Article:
Alzada, settled in the late 1870s by pioneers who wanted to raise cattle, is on the banks of the Little Missouri River. It was originally called Stoneville, after a saloon owner, Lou Stone. During 1877-1878 General Nelson A. Miles built a telegraph line from Fort Keogh (Miles City) to Fort Meade, South Dakota. The post office was established in 1880 under Stoneville. But since there was another Montana town with a similar name, there was some confusion with the mail, so the town was renamed in honor of Mrs. Alzada Sheldon, wife of a pioneer rancher who had come to the area in 1883. The name was officially changed in 1885 to Alzada.
In Alzada's early days, the cattle rustler and the horse thief operated at will, much to the hardships and expense of the ranchers. The most notorious and boldest were the Exelby Gang. Beginning their 'operations' in 1877, the gang rustled for several years. Eventually, a series of events including rustling, arrests, an attempted rescue, and exchanges of gunfire culminated in the 1884 Shootout at Stoneville and the ultimate breakup of the Exelby Gang.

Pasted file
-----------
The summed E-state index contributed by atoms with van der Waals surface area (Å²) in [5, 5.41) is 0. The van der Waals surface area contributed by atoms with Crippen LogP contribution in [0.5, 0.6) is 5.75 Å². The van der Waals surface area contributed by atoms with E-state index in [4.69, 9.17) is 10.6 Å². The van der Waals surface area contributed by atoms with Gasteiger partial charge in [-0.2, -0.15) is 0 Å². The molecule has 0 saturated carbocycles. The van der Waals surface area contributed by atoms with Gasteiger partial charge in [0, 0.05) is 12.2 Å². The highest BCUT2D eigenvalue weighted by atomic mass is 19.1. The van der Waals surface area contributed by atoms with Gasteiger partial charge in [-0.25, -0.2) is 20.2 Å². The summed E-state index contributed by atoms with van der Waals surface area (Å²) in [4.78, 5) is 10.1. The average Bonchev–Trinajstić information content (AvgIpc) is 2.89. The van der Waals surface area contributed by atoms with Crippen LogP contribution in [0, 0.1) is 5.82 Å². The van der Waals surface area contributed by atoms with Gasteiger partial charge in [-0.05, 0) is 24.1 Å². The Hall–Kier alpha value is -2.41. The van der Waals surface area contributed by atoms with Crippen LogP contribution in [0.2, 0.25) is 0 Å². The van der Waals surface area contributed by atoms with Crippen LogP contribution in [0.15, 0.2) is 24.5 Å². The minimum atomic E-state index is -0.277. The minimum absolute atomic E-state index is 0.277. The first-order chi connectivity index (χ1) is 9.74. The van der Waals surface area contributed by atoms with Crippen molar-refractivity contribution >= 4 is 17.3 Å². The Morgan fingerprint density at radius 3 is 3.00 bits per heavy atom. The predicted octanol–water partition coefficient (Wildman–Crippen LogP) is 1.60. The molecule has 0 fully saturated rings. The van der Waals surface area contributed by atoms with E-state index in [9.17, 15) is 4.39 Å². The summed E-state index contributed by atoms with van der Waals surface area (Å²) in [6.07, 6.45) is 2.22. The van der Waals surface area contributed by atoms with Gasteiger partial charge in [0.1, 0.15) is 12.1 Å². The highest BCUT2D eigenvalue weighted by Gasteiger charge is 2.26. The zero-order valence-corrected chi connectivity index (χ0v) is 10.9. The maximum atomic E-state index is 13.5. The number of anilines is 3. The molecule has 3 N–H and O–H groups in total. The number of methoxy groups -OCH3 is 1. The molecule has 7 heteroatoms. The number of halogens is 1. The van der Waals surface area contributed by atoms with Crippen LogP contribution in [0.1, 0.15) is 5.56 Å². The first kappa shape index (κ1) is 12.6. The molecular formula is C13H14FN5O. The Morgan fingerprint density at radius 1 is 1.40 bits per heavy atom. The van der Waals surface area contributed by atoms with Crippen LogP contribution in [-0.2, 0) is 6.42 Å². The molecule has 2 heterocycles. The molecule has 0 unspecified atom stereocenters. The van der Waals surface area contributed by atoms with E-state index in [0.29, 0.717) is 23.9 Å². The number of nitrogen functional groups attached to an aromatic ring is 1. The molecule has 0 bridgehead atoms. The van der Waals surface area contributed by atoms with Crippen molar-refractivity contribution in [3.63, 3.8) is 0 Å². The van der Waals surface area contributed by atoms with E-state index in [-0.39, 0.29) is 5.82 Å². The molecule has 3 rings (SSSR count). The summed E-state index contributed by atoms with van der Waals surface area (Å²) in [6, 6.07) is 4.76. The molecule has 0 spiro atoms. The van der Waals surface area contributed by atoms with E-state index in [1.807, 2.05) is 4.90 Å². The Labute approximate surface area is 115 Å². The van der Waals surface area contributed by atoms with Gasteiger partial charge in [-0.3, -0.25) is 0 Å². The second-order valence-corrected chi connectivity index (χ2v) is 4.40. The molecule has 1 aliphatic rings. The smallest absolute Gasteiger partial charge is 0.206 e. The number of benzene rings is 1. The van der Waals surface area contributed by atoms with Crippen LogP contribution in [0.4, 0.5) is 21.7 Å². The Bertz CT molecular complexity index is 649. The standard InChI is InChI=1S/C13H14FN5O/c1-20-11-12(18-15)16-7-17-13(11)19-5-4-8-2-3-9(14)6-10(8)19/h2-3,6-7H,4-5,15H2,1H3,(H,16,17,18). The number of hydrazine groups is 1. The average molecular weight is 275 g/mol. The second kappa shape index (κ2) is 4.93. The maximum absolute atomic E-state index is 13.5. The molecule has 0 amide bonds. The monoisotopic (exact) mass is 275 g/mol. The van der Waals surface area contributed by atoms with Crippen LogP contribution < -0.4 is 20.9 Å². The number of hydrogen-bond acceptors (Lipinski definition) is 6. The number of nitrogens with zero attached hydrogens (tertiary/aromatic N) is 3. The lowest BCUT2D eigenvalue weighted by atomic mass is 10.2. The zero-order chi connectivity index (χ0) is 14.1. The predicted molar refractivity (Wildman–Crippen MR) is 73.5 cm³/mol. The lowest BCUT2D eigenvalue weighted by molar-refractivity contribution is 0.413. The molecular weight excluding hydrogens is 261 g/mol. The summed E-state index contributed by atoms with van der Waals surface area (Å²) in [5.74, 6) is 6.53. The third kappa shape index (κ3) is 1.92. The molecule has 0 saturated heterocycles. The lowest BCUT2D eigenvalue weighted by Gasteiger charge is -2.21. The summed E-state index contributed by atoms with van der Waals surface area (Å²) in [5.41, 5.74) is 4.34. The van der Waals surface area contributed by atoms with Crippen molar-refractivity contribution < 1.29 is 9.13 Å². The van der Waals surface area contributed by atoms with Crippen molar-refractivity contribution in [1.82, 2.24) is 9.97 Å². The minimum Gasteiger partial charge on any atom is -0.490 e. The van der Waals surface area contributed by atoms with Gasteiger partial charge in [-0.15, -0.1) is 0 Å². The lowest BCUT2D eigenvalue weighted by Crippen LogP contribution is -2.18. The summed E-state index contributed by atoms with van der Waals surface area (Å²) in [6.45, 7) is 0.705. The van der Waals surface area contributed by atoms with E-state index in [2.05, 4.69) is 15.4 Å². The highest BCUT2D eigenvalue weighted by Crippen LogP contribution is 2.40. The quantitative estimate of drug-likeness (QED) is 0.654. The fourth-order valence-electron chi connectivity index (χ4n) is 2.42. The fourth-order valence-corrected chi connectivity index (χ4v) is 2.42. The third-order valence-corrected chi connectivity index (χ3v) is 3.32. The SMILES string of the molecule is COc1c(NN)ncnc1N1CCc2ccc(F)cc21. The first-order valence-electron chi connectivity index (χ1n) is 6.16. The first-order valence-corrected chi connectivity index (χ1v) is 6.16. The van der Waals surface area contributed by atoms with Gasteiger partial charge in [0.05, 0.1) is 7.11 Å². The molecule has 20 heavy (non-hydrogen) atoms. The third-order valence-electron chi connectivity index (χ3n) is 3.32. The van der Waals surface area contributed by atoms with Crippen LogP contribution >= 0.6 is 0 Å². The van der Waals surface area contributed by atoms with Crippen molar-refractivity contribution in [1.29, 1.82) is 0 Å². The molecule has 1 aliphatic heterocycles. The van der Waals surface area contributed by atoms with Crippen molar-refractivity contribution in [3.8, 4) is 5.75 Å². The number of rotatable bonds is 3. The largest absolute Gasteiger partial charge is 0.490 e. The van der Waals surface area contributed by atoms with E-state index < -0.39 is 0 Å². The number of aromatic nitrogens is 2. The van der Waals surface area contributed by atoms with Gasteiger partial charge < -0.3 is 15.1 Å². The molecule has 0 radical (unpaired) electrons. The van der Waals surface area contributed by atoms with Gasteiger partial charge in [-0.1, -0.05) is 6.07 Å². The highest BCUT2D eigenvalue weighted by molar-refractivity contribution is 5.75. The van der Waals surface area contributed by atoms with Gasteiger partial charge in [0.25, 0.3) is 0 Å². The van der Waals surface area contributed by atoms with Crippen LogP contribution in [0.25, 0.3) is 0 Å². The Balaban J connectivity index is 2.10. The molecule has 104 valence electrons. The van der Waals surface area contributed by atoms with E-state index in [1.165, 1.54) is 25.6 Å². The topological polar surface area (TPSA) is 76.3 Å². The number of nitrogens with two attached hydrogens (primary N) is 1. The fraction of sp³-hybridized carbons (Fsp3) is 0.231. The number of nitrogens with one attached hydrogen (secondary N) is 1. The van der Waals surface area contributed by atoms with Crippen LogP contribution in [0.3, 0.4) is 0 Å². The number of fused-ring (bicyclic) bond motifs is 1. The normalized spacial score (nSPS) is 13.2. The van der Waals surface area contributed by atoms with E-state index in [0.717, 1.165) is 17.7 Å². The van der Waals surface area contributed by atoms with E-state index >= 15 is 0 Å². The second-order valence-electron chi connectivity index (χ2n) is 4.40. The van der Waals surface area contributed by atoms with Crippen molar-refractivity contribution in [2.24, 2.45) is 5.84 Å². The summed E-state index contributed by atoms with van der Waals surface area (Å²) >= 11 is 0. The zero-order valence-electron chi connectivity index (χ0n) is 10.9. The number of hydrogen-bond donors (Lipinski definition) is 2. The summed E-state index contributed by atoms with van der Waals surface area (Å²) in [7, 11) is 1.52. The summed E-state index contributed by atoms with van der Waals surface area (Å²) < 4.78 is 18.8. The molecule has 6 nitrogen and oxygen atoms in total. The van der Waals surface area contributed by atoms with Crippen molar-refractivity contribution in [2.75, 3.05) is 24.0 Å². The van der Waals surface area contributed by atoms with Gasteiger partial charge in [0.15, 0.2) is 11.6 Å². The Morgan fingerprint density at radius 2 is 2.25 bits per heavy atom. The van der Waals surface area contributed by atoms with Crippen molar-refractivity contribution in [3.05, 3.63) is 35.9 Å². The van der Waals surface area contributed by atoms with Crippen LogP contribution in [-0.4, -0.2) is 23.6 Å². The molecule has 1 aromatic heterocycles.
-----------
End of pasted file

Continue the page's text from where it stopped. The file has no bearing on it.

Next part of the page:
Alzada is located in the most southeastern corner of Montana, it is near the borders of South Dakota and Wyoming.